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Thursday, October 05, 2006

When Red Is Black

I've read and enjoyed Qiu Xiaolong's novels, and I think he has a new one out that I haven't read yet. Recently an NPR interview with Qiu says that his novels "are gaining a faithful following, as much for their whodunit storylines as for their portrait of China in transition."

Another excerpt from the interview:

"Qiu's hero, the poetry-loving Chief Inspector Chen, pounds the pavement as he pursues murderers, triad members and corrupt officials.
Qiu is an accidental writer of thrillers. He originally made a name for himself translating T.S. Eliot's poetry and William Faulkner's novels. When he started writing his first Inspector Chen book, he didn't even realize he was writing a mystery until he'd finished."


His intention was to write a novel about contemporary China, a China in transition, and he certainly did, but the novel turned into a mystery with a detective who is caught in the midst of the changing attitudes. Qiu's own father was a victim of his own success when the Cultural Revolution was in full swing; now China celebrates business success. An irony that is not lost on Qiu who now lives in St. Louis, but who regularly visits Shanghai.

These mysteries are revealing and frightening. I simply cannot imagine the mental dexterity required in dealing with the changing political attitudes that China has undergone.

14 comments:

Dorothy W. said...

Ah -- an author I've never heard of, who sounds very interesting. I must check it out!

jenclair said...

I've enjoyed them as much for the atmosphere as for the mysteries!

Danielle said...

I really like these Soho Press books. I have read some of the mystery writers they publish, but none of the Asian writers. This sounds interesting!

jenclair said...

Danielle - The covers are really nice, aren't they? They aren't actually the covers that were on the copies I read, but I like these so much that I used them.

booklogged said...

Everything I've read about China and Cultural Revolution has been nonfiction. The idea of murder mysteries in the aftermath of Mao have my interest. Thanks, Jenclair, for bringing these to my attention.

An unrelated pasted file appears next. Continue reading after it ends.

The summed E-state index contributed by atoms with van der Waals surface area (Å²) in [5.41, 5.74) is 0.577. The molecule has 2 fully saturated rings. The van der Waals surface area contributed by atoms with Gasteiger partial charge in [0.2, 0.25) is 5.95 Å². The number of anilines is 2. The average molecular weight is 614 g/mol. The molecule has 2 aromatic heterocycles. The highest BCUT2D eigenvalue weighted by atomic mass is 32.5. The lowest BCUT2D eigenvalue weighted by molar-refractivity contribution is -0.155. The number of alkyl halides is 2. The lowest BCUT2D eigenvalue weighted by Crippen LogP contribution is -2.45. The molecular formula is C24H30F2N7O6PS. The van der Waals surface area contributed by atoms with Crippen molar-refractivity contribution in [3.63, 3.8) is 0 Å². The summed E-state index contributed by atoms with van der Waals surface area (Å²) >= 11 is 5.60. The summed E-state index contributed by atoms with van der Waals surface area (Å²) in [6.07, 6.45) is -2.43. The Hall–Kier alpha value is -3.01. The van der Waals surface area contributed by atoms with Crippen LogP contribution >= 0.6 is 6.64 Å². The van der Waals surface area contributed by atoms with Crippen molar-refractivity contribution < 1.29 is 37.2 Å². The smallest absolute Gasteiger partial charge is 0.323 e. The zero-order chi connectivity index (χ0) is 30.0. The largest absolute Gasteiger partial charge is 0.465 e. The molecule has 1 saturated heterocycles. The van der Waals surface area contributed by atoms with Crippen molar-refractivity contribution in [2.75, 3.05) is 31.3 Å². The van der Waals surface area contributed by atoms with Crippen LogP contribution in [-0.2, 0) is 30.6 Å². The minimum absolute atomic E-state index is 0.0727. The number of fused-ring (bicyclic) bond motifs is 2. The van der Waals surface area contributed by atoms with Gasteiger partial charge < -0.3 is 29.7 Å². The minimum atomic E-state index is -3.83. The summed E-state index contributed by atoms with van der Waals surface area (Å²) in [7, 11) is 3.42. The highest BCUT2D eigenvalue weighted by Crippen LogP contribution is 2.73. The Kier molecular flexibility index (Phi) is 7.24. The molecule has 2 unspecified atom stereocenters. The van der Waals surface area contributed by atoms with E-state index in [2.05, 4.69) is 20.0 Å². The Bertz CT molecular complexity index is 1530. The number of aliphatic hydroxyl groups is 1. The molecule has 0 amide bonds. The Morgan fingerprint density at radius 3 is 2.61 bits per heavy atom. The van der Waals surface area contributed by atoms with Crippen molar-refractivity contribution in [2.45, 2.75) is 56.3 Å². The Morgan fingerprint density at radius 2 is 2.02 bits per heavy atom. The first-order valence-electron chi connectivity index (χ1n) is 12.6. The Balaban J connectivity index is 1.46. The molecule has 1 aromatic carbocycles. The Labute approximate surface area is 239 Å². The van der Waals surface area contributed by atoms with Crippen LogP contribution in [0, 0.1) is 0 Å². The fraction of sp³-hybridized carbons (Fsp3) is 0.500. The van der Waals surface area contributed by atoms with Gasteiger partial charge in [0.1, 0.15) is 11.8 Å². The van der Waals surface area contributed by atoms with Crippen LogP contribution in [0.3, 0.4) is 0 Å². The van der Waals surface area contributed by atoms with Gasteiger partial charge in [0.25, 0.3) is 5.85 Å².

jenclair said...

Cheya, I still have Red Scarf Girl and Wild Swans: Three Daughters of China on my list.

And Eliot Pattison has written some marvelous books about a Chinese detective sentenced to a labor camp in Tibet. You would like these as well.

booklogged said...

I need to take the time to reread my comments before submitting them. Just noticed my verb doesn't agree with my subject in my earlier comment.

Jenclair, you will enjoy them when you do get to them. All in good time. One of things I love about reading is that you always learn things. Bit by bit new knowledge begins to hold hands with older knowledge. Bridges and foundations are built. I checked with my library and they have both books you mention. I'm looking forward to reading them.

jenclair said...

Cheya, it is such an exciting way of learning, isn't it? You learn a lot through reading fictional accounts, then move one to the non-fiction accounts to learn more.

"Bit by bit new knowledge begins to hold hands with older knowledge." Great way to put it!

The Traveller said...

I've never heard of this guy - I'll have to look him out. I did my undergrad dissertation on classic Chinese murder mysteries, so it'll be interesting to read some modern ones and see if there's any cross over.

jenclair said...

Traveller, I like to hear more about classic Chinese murder mysteries! Hope you will enlighten us (and, uh, list some examples :])

Carl V. said...

Chen must be the Chinese equivalent of 'Smith' here in America. I recently read and loved a sci-fi/mystery/fantasy/detective hybrid of a book called The Snake Agent by Liz Williams in which her lead character is Detective Inspecter Chen. Good book. The sequel is out and on my 'to read' list.

jenclair said...

Carl, thanks for the suggestion. I just looked Williams' novels and even love the covers! Love the supernatural aspect. I WANT SOME.

Carl V. said...

My review is here if you are interested:

http://www.stainlesssteeldroppings.com/?p=447

jenclair said...

Carl's review of The Snake Agent certainly put this novel on my Must Read list. Mystery, fantasy, science fiction, and the supernatural all rolled into one!